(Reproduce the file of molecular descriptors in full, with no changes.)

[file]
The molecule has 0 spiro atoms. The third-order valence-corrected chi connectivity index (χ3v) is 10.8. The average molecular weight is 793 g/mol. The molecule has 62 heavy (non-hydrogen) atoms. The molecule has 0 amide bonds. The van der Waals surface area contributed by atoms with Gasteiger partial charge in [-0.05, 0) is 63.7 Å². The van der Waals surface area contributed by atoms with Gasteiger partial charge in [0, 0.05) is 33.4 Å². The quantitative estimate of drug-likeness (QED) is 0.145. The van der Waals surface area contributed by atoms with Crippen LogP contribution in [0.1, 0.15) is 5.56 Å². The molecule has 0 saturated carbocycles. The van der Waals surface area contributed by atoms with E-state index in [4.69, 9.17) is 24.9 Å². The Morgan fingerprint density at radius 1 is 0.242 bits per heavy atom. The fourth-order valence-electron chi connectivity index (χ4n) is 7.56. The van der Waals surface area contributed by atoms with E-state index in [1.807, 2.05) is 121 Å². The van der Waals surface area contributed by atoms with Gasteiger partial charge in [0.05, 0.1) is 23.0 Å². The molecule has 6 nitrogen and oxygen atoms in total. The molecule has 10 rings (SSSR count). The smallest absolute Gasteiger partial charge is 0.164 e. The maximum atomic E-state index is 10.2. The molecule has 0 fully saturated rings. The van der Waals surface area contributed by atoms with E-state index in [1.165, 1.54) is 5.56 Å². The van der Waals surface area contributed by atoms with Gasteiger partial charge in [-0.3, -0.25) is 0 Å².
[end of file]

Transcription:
The molecule has 0 spiro atoms. The third-order valence-corrected chi connectivity index (χ3v) is 10.8. The average molecular weight is 793 g/mol. The molecule has 62 heavy (non-hydrogen) atoms. The molecule has 0 amide bonds. The van der Waals surface area contributed by atoms with Gasteiger partial charge in [-0.05, 0) is 63.7 Å². The van der Waals surface area contributed by atoms with Gasteiger partial charge in [0, 0.05) is 33.4 Å². The quantitative estimate of drug-likeness (QED) is 0.145. The van der Waals surface area contributed by atoms with Crippen LogP contribution in [0.1, 0.15) is 5.56 Å². The molecule has 0 saturated carbocycles. The van der Waals surface area contributed by atoms with E-state index in [4.69, 9.17) is 24.9 Å². The Morgan fingerprint density at radius 1 is 0.242 bits per heavy atom. The fourth-order valence-electron chi connectivity index (χ4n) is 7.56. The van der Waals surface area contributed by atoms with E-state index in [1.807, 2.05) is 121 Å². The van der Waals surface area contributed by atoms with Gasteiger partial charge in [0.05, 0.1) is 23.0 Å². The molecule has 6 nitrogen and oxygen atoms in total. The molecule has 10 rings (SSSR count). The smallest absolute Gasteiger partial charge is 0.164 e. The maximum atomic E-state index is 10.2. The molecule has 0 fully saturated rings. The van der Waals surface area contributed by atoms with E-state index in [1.165, 1.54) is 5.56 Å². The van der Waals surface area contributed by atoms with Gasteiger partial charge in [-0.3, -0.25) is 0 Å².